On World Humanitarian Day we honour the work of humanitarians who overcome huge challenges to save and improve the lives of millions of people.
These real-life heroes are doing extraordinary things in extraordinary times to help women, men and children whose lives are upended by crises.
This year, humanitarian workers are stretched like never before.
They are responding to the global crisis of COVID-19, and with it the massive increase in humanitarian needs from the fallout of the pandemic.
The loss of jobs, education, food, water and safety is pushing millions more to the brink.
Movement restrictions to slow the spread of the virus have meant that communities, civil society and local organizations – as so often before – are the very first responders.
This year, we celebrate them: people who are often in need themselves, like refugees helping host communities, local health workers who care for the sick and vaccinate children, and humanitarians who negotiate access in areas of conflict to bring food, water and medicine.
They are the unsung heroes of the pandemic response – and they all too often risk their own lives to save the lives of others.
Today, join me in renewing our appreciation and support for the brave humanitarians, health workers and first responders who show solidarity and humanity in this time of unprecedented need.
On this World Humanitarian Day, I want to salute the real-world heroes - the courageous women and men who deliver life-saving support like shelter assistance and livelihoods, essential health, food and water, hygiene and sanitation to the most vulnerable.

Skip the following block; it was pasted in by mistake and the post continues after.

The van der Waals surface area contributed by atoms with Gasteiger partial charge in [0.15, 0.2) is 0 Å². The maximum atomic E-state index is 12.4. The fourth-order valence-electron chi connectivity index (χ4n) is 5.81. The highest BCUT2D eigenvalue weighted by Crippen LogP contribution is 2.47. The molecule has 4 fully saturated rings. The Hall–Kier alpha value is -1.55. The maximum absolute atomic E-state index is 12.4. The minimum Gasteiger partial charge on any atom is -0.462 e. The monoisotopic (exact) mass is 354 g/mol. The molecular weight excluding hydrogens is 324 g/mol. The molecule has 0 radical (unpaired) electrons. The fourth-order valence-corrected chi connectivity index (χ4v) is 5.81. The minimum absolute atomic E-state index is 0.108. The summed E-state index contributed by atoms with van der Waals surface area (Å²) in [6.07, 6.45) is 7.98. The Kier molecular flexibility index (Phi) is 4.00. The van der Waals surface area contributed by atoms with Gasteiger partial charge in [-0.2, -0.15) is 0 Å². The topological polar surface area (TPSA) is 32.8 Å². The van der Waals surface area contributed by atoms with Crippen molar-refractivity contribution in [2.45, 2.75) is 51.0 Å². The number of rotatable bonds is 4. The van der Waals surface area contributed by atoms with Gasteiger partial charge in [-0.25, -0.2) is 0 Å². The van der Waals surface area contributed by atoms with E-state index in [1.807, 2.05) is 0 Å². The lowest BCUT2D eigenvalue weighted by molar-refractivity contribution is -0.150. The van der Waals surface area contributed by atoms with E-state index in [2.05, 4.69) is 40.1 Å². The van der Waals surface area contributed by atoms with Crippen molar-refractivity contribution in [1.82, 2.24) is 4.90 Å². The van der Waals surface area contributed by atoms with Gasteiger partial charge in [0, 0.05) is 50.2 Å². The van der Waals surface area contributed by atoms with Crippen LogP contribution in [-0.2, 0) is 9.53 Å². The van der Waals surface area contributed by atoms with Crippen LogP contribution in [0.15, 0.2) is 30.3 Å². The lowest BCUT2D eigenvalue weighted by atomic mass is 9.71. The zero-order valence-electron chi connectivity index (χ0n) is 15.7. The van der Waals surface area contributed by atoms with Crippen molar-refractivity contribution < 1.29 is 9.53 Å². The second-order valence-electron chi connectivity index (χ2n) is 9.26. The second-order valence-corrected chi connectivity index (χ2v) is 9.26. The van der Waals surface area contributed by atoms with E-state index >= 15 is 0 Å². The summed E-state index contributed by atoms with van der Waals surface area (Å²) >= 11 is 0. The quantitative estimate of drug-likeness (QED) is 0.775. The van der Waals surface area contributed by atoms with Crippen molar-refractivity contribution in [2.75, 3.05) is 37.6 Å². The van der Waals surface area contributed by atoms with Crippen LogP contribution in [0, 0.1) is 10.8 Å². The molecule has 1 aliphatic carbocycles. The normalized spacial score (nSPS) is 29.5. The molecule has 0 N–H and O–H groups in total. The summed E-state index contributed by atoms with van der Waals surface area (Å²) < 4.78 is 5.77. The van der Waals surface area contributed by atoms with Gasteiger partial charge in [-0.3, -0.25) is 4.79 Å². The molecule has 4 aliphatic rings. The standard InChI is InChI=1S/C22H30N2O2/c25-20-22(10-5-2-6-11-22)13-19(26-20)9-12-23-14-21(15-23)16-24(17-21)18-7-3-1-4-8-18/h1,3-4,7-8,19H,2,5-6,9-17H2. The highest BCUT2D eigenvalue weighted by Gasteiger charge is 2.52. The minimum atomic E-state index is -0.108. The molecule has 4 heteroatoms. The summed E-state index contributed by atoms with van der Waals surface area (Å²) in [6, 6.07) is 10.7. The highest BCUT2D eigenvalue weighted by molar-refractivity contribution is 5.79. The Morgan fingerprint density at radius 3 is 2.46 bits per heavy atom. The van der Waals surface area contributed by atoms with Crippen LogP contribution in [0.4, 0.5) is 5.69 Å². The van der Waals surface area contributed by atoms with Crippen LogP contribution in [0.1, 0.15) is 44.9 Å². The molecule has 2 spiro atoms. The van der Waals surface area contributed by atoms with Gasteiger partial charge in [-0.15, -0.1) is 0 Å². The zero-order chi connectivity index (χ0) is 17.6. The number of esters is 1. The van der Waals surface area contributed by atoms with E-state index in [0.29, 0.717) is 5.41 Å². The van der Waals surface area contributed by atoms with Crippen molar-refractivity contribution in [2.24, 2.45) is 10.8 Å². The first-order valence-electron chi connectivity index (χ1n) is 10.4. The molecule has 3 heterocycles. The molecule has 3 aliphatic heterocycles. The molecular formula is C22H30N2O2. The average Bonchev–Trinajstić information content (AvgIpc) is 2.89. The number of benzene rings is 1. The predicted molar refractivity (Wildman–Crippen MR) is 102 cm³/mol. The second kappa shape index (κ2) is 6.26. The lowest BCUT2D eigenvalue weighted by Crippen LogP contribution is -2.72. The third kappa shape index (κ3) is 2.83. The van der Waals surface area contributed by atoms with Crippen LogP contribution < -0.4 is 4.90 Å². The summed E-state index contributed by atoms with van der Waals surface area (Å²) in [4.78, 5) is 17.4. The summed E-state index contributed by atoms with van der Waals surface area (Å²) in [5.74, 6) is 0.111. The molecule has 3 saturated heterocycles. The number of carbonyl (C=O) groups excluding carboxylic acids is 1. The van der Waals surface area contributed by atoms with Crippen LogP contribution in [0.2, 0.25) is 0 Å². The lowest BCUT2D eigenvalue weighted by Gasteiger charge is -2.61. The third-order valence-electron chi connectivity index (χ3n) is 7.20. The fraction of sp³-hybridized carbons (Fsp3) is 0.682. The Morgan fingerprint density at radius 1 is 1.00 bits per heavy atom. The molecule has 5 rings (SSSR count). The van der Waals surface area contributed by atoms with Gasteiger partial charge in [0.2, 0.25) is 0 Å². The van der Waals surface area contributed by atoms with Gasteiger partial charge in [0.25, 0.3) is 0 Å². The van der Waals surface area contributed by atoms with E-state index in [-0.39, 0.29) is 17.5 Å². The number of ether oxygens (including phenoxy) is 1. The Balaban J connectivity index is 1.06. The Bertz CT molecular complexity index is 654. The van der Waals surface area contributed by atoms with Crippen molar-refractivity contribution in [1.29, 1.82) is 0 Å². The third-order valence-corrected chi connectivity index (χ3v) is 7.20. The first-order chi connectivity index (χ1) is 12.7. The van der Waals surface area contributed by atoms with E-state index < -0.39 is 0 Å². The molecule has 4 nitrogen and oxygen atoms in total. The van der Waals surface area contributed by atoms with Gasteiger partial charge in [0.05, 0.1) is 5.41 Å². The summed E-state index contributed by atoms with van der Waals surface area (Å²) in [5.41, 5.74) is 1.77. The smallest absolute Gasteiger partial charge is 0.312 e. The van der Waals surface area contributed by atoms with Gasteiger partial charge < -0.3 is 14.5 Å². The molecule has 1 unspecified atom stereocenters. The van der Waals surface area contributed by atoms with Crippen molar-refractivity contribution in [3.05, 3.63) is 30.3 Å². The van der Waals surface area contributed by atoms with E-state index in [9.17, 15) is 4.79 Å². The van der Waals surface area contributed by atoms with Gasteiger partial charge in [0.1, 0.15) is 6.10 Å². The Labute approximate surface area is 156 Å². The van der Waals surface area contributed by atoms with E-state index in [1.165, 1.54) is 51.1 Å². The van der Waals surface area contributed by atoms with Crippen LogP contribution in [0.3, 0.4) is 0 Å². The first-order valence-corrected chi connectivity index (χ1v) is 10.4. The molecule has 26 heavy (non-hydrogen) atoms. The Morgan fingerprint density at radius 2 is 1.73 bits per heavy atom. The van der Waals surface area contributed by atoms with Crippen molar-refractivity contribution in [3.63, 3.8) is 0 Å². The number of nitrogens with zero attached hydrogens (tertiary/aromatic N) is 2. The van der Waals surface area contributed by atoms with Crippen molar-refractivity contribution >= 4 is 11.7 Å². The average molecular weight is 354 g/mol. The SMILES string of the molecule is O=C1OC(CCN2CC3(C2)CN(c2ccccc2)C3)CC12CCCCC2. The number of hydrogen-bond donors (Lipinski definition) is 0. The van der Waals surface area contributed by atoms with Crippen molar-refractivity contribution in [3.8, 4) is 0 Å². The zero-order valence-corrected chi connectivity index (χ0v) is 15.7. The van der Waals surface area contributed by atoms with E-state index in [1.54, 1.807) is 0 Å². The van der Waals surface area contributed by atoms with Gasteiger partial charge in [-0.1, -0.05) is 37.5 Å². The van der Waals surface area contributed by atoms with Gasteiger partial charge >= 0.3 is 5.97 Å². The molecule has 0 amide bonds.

As humanitarians and front-line workers, they support individuals and communities in the fight against poverty, injustice and hopelessness, while safeguarding fundamental human rights of populations displaced by war and conflict.
They are “the first to respond and the last to leave” accepting the risks of being threatened, injured, kidnapped and killed.
Violence against aid workers has become a major concern for most humanitarian agencies. At the same time, compliance with international humanitarian law is deteriorating. In 2019, 483 attacks were committed against aid workers. These are the highest numbers ever recorded.
The global need for humanitarian aid remains huge. Many humanitarian crises are ongoing or worsening - whether in conflict situations or due to natural disasters.
In 2020, despite the largest-ever funding shortfall, humanitarian workers have contended with COVID-19, as well as a massive spike in humanitarian needs in 63 countries. As the world fights the pandemic, we honour those who have lost their lives in humanitarian service.
The recent tragedy in Lebanon is an example of the ever-increasing need for humanitarian assistance and support, especially to the most vulnerable. The horrific images from Beirut are a constant reminder that humanitarian assistance must remain at the core of our global response mechanisms.
Furthermore, women, young girls and children remain the most vulnerable groups, and must always be prioritized in any development assistance. We must use this occasion to reflect on how to best work together to save the world from actions that put all of us at the precipice of devastation.
Today, we shine a light on all humanitarians who continue to help vulnerable populations in the most extreme circumstances.
Thank you again for your tireless efforts and your humanity.